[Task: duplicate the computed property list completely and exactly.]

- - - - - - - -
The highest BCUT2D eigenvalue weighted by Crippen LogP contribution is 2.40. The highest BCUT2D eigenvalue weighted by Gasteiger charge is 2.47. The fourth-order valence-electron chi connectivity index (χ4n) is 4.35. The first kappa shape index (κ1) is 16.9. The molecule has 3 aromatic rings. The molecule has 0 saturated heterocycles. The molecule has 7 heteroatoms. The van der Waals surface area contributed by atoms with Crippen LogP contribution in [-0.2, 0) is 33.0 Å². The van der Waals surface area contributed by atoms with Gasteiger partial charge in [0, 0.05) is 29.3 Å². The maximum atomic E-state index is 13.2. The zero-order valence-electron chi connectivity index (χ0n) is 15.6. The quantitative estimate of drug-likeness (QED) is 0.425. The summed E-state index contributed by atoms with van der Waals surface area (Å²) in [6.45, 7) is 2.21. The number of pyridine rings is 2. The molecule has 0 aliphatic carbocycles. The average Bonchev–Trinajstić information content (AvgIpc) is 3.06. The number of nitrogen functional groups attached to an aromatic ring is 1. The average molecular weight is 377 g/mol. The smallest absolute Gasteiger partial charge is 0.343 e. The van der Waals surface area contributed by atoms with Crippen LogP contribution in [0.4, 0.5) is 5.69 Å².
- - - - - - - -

The highest BCUT2D eigenvalue weighted by Crippen LogP contribution is 2.40. The highest BCUT2D eigenvalue weighted by Gasteiger charge is 2.47. The fourth-order valence-electron chi connectivity index (χ4n) is 4.35. The first kappa shape index (κ1) is 16.9. The molecule has 3 aromatic rings. The molecule has 0 saturated heterocycles. The molecule has 7 heteroatoms. The van der Waals surface area contributed by atoms with Crippen LogP contribution in [-0.2, 0) is 33.0 Å². The van der Waals surface area contributed by atoms with Gasteiger partial charge in [0, 0.05) is 29.3 Å². The maximum atomic E-state index is 13.2. The zero-order valence-electron chi connectivity index (χ0n) is 15.6. The quantitative estimate of drug-likeness (QED) is 0.425. The summed E-state index contributed by atoms with van der Waals surface area (Å²) in [6.45, 7) is 2.21. The number of pyridine rings is 2. The molecule has 0 aliphatic carbocycles. The average Bonchev–Trinajstić information content (AvgIpc) is 3.06. The number of nitrogen functional groups attached to an aromatic ring is 1. The average molecular weight is 377 g/mol. The smallest absolute Gasteiger partial charge is 0.343 e. The van der Waals surface area contributed by atoms with Crippen LogP contribution in [0.4, 0.5) is 5.69 Å².